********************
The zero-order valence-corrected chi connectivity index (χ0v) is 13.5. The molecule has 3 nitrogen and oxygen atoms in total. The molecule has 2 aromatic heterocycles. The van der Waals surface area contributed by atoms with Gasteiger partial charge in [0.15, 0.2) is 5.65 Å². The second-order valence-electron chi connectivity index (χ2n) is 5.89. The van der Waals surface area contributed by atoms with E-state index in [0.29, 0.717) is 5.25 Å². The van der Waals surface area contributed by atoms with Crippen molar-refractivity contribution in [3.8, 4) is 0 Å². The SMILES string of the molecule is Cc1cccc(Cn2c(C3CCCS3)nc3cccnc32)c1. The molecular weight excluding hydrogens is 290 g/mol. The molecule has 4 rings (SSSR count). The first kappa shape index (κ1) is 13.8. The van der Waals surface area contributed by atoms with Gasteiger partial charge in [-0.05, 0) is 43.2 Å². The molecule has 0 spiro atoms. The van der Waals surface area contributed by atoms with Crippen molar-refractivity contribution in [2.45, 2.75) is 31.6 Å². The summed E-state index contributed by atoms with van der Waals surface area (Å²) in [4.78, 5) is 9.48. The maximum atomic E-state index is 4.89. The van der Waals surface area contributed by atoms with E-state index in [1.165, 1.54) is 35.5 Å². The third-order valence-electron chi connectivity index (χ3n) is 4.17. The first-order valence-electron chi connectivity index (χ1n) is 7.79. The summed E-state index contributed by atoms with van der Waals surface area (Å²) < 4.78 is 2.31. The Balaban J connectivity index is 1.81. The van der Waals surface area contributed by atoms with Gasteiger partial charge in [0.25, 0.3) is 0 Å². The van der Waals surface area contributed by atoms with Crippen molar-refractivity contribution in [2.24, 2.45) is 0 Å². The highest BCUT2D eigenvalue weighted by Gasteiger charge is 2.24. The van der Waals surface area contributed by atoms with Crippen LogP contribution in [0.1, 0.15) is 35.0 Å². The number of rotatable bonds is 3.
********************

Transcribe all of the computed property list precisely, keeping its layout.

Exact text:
The zero-order valence-corrected chi connectivity index (χ0v) is 13.5. The molecule has 3 nitrogen and oxygen atoms in total. The molecule has 2 aromatic heterocycles. The van der Waals surface area contributed by atoms with Gasteiger partial charge in [0.15, 0.2) is 5.65 Å². The second-order valence-electron chi connectivity index (χ2n) is 5.89. The van der Waals surface area contributed by atoms with E-state index in [0.29, 0.717) is 5.25 Å². The van der Waals surface area contributed by atoms with Crippen molar-refractivity contribution in [3.8, 4) is 0 Å². The SMILES string of the molecule is Cc1cccc(Cn2c(C3CCCS3)nc3cccnc32)c1. The molecular weight excluding hydrogens is 290 g/mol. The molecule has 4 rings (SSSR count). The first kappa shape index (κ1) is 13.8. The van der Waals surface area contributed by atoms with Gasteiger partial charge in [-0.05, 0) is 43.2 Å². The molecule has 0 spiro atoms. The van der Waals surface area contributed by atoms with Crippen molar-refractivity contribution in [2.45, 2.75) is 31.6 Å². The summed E-state index contributed by atoms with van der Waals surface area (Å²) in [4.78, 5) is 9.48. The maximum atomic E-state index is 4.89. The van der Waals surface area contributed by atoms with E-state index in [1.165, 1.54) is 35.5 Å². The third-order valence-electron chi connectivity index (χ3n) is 4.17. The first-order valence-electron chi connectivity index (χ1n) is 7.79. The summed E-state index contributed by atoms with van der Waals surface area (Å²) < 4.78 is 2.31. The Balaban J connectivity index is 1.81. The van der Waals surface area contributed by atoms with Gasteiger partial charge in [0.25, 0.3) is 0 Å². The van der Waals surface area contributed by atoms with Crippen molar-refractivity contribution in [2.24, 2.45) is 0 Å². The highest BCUT2D eigenvalue weighted by Gasteiger charge is 2.24. The van der Waals surface area contributed by atoms with Crippen LogP contribution in [0.1, 0.15) is 35.0 Å². The number of rotatable bonds is 3.